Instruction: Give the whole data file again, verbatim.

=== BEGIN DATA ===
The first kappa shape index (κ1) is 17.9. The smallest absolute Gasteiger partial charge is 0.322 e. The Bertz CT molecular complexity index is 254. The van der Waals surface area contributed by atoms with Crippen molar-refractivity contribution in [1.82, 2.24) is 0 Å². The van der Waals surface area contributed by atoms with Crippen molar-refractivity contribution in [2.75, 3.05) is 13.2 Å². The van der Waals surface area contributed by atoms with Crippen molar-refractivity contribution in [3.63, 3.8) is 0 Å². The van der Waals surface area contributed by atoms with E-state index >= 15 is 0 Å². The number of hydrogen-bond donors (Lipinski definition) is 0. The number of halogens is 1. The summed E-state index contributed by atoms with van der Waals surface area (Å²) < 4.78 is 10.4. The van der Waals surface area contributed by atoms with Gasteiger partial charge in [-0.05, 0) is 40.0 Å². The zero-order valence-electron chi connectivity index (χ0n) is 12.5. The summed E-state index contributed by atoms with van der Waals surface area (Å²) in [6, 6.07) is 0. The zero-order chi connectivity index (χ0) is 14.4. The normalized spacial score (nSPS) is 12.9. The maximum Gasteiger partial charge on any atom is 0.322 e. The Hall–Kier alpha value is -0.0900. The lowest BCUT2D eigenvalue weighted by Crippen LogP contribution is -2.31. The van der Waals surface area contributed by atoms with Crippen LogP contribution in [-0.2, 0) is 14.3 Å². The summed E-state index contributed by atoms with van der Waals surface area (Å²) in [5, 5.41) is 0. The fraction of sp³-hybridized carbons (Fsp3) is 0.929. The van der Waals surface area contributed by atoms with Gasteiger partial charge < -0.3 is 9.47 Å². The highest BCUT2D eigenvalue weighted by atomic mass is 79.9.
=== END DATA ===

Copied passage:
The first kappa shape index (κ1) is 17.9. The smallest absolute Gasteiger partial charge is 0.322 e. The Bertz CT molecular complexity index is 254. The van der Waals surface area contributed by atoms with Crippen molar-refractivity contribution in [1.82, 2.24) is 0 Å². The van der Waals surface area contributed by atoms with Crippen molar-refractivity contribution in [2.75, 3.05) is 13.2 Å². The van der Waals surface area contributed by atoms with Crippen molar-refractivity contribution in [3.63, 3.8) is 0 Å². The van der Waals surface area contributed by atoms with E-state index >= 15 is 0 Å². The number of hydrogen-bond donors (Lipinski definition) is 0. The number of halogens is 1. The summed E-state index contributed by atoms with van der Waals surface area (Å²) < 4.78 is 10.4. The van der Waals surface area contributed by atoms with Gasteiger partial charge in [-0.05, 0) is 40.0 Å². The zero-order valence-electron chi connectivity index (χ0n) is 12.5. The summed E-state index contributed by atoms with van der Waals surface area (Å²) in [6, 6.07) is 0. The zero-order chi connectivity index (χ0) is 14.4. The normalized spacial score (nSPS) is 12.9. The maximum Gasteiger partial charge on any atom is 0.322 e. The Hall–Kier alpha value is -0.0900. The lowest BCUT2D eigenvalue weighted by Crippen LogP contribution is -2.31. The van der Waals surface area contributed by atoms with Crippen LogP contribution in [-0.2, 0) is 14.3 Å². The summed E-state index contributed by atoms with van der Waals surface area (Å²) in [5, 5.41) is 0. The fraction of sp³-hybridized carbons (Fsp3) is 0.929. The van der Waals surface area contributed by atoms with Gasteiger partial charge < -0.3 is 9.47 Å². The highest BCUT2D eigenvalue weighted by atomic mass is 79.9.